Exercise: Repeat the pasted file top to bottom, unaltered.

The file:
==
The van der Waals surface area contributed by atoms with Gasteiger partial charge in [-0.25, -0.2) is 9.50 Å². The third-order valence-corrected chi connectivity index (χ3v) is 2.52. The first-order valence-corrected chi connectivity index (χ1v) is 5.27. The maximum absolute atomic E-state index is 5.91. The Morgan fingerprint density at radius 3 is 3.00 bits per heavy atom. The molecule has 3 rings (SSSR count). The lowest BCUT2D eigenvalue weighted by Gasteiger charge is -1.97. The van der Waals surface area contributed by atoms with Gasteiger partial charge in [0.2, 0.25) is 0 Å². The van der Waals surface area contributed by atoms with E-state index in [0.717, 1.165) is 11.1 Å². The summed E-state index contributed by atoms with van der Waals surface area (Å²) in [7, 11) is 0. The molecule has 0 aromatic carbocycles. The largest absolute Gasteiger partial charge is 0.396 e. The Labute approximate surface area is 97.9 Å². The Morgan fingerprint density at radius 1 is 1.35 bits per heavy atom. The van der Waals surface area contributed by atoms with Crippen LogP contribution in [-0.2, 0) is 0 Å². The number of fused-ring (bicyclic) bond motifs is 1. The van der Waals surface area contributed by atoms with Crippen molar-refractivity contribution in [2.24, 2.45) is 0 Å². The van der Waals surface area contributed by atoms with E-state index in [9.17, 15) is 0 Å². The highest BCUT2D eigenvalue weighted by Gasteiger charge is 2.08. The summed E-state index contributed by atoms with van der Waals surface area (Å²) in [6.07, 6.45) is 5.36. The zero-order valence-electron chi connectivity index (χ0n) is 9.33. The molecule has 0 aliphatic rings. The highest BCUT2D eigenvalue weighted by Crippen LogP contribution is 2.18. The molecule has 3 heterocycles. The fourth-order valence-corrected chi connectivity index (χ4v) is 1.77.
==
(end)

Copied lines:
The van der Waals surface area contributed by atoms with Gasteiger partial charge in [-0.25, -0.2) is 9.50 Å². The third-order valence-corrected chi connectivity index (χ3v) is 2.52. The first-order valence-corrected chi connectivity index (χ1v) is 5.27. The maximum absolute atomic E-state index is 5.91. The Morgan fingerprint density at radius 3 is 3.00 bits per heavy atom. The molecule has 3 rings (SSSR count). The lowest BCUT2D eigenvalue weighted by Gasteiger charge is -1.97. The van der Waals surface area contributed by atoms with Gasteiger partial charge in [0.2, 0.25) is 0 Å². The van der Waals surface area contributed by atoms with E-state index in [0.717, 1.165) is 11.1 Å². The summed E-state index contributed by atoms with van der Waals surface area (Å²) in [7, 11) is 0. The molecule has 0 aromatic carbocycles. The largest absolute Gasteiger partial charge is 0.396 e. The Labute approximate surface area is 97.9 Å². The Morgan fingerprint density at radius 1 is 1.35 bits per heavy atom. The van der Waals surface area contributed by atoms with Crippen LogP contribution in [-0.2, 0) is 0 Å². The number of fused-ring (bicyclic) bond motifs is 1. The van der Waals surface area contributed by atoms with Crippen molar-refractivity contribution in [2.24, 2.45) is 0 Å². The van der Waals surface area contributed by atoms with E-state index in [9.17, 15) is 0 Å². The highest BCUT2D eigenvalue weighted by Gasteiger charge is 2.08. The summed E-state index contributed by atoms with van der Waals surface area (Å²) in [6.07, 6.45) is 5.36. The zero-order valence-electron chi connectivity index (χ0n) is 9.33. The molecule has 0 aliphatic rings. The highest BCUT2D eigenvalue weighted by Crippen LogP contribution is 2.18. The molecule has 3 heterocycles. The fourth-order valence-corrected chi connectivity index (χ4v) is 1.77.